Occasionally, someone will be delighted with the content of one of the essays or moved to agree with the writer. Please remember that this section of the website does not follow the conventions of the rest of the site - a usual discussion forum. Instead, it is intended to be an archive of finely-grained personal experience. Therefore, follow-up comments praising a writer or his/her article, or a brief comment such as "I took ukemi for x teacher, and his iriminage was incredible" are not germane to the purpose of the IHTBF columns. In other words, we are not trying to generate discussion in the reply section
- rather, we are trying to solicit responses equally at depth to the original essay. For examples of this, please refer to the responses to the column on Shibata Ichiro
, Saotome Mitsugi
, and Chida Tsutomu
for exemplars of what I mean.
Note, too, how the follow-up writers did not necessarily agree with the original, but had the confidence and moral courage to simply write their experience and let it stand on its own, this the epitome of the phenomenological method.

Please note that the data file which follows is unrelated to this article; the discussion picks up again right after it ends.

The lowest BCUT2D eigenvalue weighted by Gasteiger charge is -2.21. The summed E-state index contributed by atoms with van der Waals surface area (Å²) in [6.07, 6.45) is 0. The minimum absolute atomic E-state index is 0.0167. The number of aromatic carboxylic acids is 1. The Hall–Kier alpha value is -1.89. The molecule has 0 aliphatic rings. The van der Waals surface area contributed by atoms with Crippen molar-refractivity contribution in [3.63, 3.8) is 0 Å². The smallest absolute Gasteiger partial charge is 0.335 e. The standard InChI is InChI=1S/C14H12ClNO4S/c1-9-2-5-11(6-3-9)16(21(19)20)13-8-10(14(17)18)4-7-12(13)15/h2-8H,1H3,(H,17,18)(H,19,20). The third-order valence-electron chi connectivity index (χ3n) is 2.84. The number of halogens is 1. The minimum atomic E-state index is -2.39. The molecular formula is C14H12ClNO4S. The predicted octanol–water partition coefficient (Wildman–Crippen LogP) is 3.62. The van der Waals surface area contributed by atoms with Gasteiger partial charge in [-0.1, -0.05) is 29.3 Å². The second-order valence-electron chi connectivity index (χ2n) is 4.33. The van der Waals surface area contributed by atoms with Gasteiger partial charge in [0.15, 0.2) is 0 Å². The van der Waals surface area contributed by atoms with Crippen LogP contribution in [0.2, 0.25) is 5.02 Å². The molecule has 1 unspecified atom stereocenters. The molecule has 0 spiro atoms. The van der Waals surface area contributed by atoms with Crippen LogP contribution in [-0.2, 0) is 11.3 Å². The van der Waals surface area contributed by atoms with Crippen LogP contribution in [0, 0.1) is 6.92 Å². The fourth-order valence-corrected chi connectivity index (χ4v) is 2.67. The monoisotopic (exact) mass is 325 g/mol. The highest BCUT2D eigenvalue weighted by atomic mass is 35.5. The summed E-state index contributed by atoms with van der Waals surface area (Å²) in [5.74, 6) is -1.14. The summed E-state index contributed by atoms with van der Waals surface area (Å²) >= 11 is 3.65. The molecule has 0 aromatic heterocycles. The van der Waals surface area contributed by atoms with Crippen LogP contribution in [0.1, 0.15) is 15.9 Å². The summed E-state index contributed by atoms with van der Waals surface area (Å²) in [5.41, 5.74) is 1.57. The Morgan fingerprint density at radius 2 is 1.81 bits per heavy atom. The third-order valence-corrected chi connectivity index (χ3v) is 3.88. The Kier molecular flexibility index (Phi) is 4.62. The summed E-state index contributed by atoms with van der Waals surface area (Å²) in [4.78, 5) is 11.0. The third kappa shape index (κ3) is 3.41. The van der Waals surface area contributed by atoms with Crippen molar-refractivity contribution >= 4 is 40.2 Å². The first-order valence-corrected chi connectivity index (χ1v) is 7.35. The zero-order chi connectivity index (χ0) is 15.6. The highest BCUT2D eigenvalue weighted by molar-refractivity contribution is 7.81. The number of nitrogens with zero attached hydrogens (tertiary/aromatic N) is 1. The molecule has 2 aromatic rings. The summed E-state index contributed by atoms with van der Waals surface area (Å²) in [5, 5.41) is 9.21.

As Jun and I have discussed, usual "forum-type discussion" about one of the columns is welcome on Aikiweb. It should simply be started in it's own thread. The columns themselves, as has been discussed are not the place for either argumentation or praise, much less badinage or "likes" - rather, they are for rich descriptions of lived experience.
The new rule, posted at the end of each essay will read:
5. Follow-up posts should be substantive, striving to equal the depth of the original essay. Simply agreeing with the writer, or a brief comment that, yes, the teacher in question was really powerful or had a wonderful shihonage or the like, are not congruent with the purpose of this archive.